If you leave the cinder blocks you’re painting unsealed, that moisture can damage the coat of paint you’re going to apply. Before you get started, consider whether you’re in an area where you’d like to avoid paint drips and streaks.

If so, tape off the edges of the site you’re painting. Then, spread a drop cloth out on the ground. With that done, apply a thin coat of either concrete primer or concrete sealer to the wall. Use a primer or sealer explicitly intended for concrete.

Using a broad paintbrush can help you apply a smooth coat of the primer. The amount of time the sealer or primer takes to dry depends on the brand you selected and how thick a coat you applied. Always follow the directions that come with the sealer you purchased.

Expect the primer to take at least four hours to dry. That means it’s time for another break. While you may not want to drag the painting process out any longer than necessary, leaving the sealer or primer to dry overnight might be the most convenient option.

Step 5: Apply the First Coat

Finally, it’s time to do the actual painting. Exterior acrylic house paint and exterior latex masonry paint will both work for this step. Whichever paint you choose, ensure it has the durability necessary to withstand moisture and changing temperatures.

You can use the same paintbrush you used for the sealer or primer after cleaning it. However, for large and hard-to-reach areas, you may want to invest in a roller.

Once you apply a thin layer of paint, leave it to dry. Depending on the paint you used and how thickly you applied it, this will likely take anywhere between four and eight hours. You may want to leave it to dry overnight before moving on to the next step. 

Step 6: Apply the Second Coat

For the best coverage, you’re going to want to apply a second coat of paint. However, only do so after the first coat is completely dry. If the first coat of paint is still a little wet, applying another coat over the top can cause streaking, peeling, and an uneven look.

When you finish applying the second coat of paint, leave it to dry before using the space again. That way, you don’t risk bumping or scuffing the wet paint. Once the second coat dries, you’re all done! You have successfully painted a cinder block wall.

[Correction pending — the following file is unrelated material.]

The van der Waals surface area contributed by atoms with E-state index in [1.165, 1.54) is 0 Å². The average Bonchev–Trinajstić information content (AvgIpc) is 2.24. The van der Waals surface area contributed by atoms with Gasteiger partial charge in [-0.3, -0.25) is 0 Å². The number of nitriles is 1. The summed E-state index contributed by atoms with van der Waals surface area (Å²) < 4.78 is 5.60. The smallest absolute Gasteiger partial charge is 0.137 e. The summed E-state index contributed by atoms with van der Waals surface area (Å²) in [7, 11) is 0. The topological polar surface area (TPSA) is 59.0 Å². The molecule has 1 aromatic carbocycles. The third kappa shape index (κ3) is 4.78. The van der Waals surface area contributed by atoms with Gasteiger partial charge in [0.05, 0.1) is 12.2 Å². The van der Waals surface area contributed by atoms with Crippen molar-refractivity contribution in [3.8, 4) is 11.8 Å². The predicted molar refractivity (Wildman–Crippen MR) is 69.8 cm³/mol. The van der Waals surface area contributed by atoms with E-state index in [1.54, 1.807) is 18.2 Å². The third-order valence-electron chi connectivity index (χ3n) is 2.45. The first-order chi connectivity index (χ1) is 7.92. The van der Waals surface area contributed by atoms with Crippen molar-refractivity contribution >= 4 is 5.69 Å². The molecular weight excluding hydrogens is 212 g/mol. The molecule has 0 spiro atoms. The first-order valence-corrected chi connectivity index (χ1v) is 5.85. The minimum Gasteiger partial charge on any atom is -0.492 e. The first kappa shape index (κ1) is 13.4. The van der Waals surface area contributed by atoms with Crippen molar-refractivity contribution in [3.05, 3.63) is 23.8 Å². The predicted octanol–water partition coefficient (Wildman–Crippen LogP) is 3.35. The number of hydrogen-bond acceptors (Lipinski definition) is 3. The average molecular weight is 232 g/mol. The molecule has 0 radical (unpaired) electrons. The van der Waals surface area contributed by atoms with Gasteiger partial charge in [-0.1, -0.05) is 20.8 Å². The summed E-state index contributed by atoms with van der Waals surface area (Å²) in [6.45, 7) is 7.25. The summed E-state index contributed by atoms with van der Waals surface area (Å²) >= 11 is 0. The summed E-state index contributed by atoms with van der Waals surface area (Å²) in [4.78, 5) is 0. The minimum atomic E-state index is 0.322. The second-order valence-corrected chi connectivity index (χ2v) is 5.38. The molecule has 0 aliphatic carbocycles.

Things to Consider

While the steps for painting cinder block are broadly applicable, there are still a few things to consider:

  • If you’re painting an outdoor wall, it’s a good idea to look at the weather forecast. Consider your physical well-being if it’s hot, and factor in the need for drying time after cleaning and between coats of paint. Several rain-free days in a row would be ideal.
  • It’s essential to wait until the wall and coats of paint are completely dry before moving on to the next step.
  • Applying concrete sealer or primer is critical to the longevity of your paint job. Don’t substitute regular primer as it tends to flake off rapidly when applied to concrete. 

So, How Do You Paint Cinder Block?

White painted cinder block wall yellowing next to a gravel street

Mary Rice/Shutterstock

Painting cinder block isn’t hard, but it is time-consuming and requires specific materials. Because it takes multiple days, it’s not something you want to have to redo.

When you clean thoroughly, use paint and primer meant for concrete and allow adequate time for drying, you increase the likelihood of an attractive, lasting paint job. Now you know the necessary steps to paint cinder block successfully.

Did you find this guide useful? We hope so, and we hope that you get a nice stretch of weather if you’re looking to paint outside. Before you go, consider checking out more of our handy how-to improvement guides and other advice for homeowners.